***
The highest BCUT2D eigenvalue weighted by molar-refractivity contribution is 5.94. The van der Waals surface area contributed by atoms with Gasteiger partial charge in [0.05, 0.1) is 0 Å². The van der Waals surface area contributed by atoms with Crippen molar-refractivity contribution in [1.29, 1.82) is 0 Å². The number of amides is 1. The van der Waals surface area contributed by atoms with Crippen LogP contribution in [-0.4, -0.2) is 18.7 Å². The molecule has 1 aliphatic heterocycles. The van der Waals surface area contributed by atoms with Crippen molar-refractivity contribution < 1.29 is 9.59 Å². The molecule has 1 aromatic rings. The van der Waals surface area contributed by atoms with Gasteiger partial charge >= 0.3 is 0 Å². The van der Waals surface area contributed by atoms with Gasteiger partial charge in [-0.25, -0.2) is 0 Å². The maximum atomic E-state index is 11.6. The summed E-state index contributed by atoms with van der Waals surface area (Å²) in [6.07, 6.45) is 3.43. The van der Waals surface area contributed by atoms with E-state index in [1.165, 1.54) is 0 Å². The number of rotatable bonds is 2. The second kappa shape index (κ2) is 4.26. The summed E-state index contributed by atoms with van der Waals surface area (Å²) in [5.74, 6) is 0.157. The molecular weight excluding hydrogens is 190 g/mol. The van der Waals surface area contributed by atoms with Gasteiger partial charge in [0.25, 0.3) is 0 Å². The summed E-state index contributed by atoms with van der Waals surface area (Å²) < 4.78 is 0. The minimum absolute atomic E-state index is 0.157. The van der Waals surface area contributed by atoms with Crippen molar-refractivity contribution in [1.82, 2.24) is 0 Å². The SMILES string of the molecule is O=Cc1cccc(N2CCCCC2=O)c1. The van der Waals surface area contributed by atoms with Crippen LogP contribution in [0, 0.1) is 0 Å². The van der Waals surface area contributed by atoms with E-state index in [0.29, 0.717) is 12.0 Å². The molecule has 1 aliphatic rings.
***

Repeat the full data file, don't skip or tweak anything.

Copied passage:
The highest BCUT2D eigenvalue weighted by molar-refractivity contribution is 5.94. The van der Waals surface area contributed by atoms with Gasteiger partial charge in [0.05, 0.1) is 0 Å². The van der Waals surface area contributed by atoms with Crippen molar-refractivity contribution in [1.29, 1.82) is 0 Å². The number of amides is 1. The van der Waals surface area contributed by atoms with Crippen LogP contribution in [-0.4, -0.2) is 18.7 Å². The molecule has 1 aliphatic heterocycles. The van der Waals surface area contributed by atoms with Crippen molar-refractivity contribution < 1.29 is 9.59 Å². The molecule has 1 aromatic rings. The van der Waals surface area contributed by atoms with Gasteiger partial charge >= 0.3 is 0 Å². The van der Waals surface area contributed by atoms with Gasteiger partial charge in [-0.25, -0.2) is 0 Å². The maximum atomic E-state index is 11.6. The summed E-state index contributed by atoms with van der Waals surface area (Å²) in [6.07, 6.45) is 3.43. The van der Waals surface area contributed by atoms with E-state index in [1.165, 1.54) is 0 Å². The number of rotatable bonds is 2. The second kappa shape index (κ2) is 4.26. The summed E-state index contributed by atoms with van der Waals surface area (Å²) in [5.74, 6) is 0.157. The molecular weight excluding hydrogens is 190 g/mol. The van der Waals surface area contributed by atoms with Gasteiger partial charge in [0.25, 0.3) is 0 Å². The summed E-state index contributed by atoms with van der Waals surface area (Å²) < 4.78 is 0. The minimum absolute atomic E-state index is 0.157. The van der Waals surface area contributed by atoms with Crippen molar-refractivity contribution in [1.82, 2.24) is 0 Å². The SMILES string of the molecule is O=Cc1cccc(N2CCCCC2=O)c1. The van der Waals surface area contributed by atoms with Crippen LogP contribution in [0, 0.1) is 0 Å². The van der Waals surface area contributed by atoms with E-state index in [0.29, 0.717) is 12.0 Å². The molecule has 1 aliphatic rings.